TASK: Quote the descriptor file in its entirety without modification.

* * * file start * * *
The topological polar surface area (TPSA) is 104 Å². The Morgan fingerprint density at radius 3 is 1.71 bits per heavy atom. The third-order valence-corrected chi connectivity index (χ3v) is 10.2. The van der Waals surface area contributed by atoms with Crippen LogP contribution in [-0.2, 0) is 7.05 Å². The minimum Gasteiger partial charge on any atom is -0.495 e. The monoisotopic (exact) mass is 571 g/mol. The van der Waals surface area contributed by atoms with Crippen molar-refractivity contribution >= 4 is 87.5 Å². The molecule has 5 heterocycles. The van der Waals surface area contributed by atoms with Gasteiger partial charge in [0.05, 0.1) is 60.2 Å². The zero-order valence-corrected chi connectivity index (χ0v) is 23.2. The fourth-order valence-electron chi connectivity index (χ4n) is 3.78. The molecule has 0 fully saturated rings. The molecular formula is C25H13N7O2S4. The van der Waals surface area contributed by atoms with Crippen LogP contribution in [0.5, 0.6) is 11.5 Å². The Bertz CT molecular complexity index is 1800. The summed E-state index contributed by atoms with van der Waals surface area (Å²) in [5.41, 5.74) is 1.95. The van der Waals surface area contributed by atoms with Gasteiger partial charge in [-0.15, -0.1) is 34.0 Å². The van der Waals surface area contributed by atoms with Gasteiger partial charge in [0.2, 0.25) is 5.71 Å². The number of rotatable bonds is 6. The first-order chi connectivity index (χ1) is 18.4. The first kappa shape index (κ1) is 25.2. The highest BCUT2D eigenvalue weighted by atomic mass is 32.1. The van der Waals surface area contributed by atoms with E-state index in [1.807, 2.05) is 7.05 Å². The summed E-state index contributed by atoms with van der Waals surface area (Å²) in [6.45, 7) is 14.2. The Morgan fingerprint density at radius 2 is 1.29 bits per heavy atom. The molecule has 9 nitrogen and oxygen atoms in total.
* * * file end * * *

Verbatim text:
The topological polar surface area (TPSA) is 104 Å². The Morgan fingerprint density at radius 3 is 1.71 bits per heavy atom. The third-order valence-corrected chi connectivity index (χ3v) is 10.2. The van der Waals surface area contributed by atoms with Crippen LogP contribution in [-0.2, 0) is 7.05 Å². The minimum Gasteiger partial charge on any atom is -0.495 e. The monoisotopic (exact) mass is 571 g/mol. The van der Waals surface area contributed by atoms with Crippen molar-refractivity contribution >= 4 is 87.5 Å². The molecule has 5 heterocycles. The van der Waals surface area contributed by atoms with Gasteiger partial charge in [0.05, 0.1) is 60.2 Å². The zero-order valence-corrected chi connectivity index (χ0v) is 23.2. The fourth-order valence-electron chi connectivity index (χ4n) is 3.78. The molecule has 0 fully saturated rings. The molecular formula is C25H13N7O2S4. The van der Waals surface area contributed by atoms with Crippen LogP contribution in [0.5, 0.6) is 11.5 Å². The Bertz CT molecular complexity index is 1800. The summed E-state index contributed by atoms with van der Waals surface area (Å²) in [5.41, 5.74) is 1.95. The van der Waals surface area contributed by atoms with Gasteiger partial charge in [-0.15, -0.1) is 34.0 Å². The van der Waals surface area contributed by atoms with Gasteiger partial charge in [0.2, 0.25) is 5.71 Å². The number of rotatable bonds is 6. The first-order chi connectivity index (χ1) is 18.4. The first kappa shape index (κ1) is 25.2. The highest BCUT2D eigenvalue weighted by atomic mass is 32.1. The van der Waals surface area contributed by atoms with E-state index in [1.807, 2.05) is 7.05 Å². The summed E-state index contributed by atoms with van der Waals surface area (Å²) in [6.45, 7) is 14.2. The Morgan fingerprint density at radius 2 is 1.29 bits per heavy atom. The molecule has 9 nitrogen and oxygen atoms in total.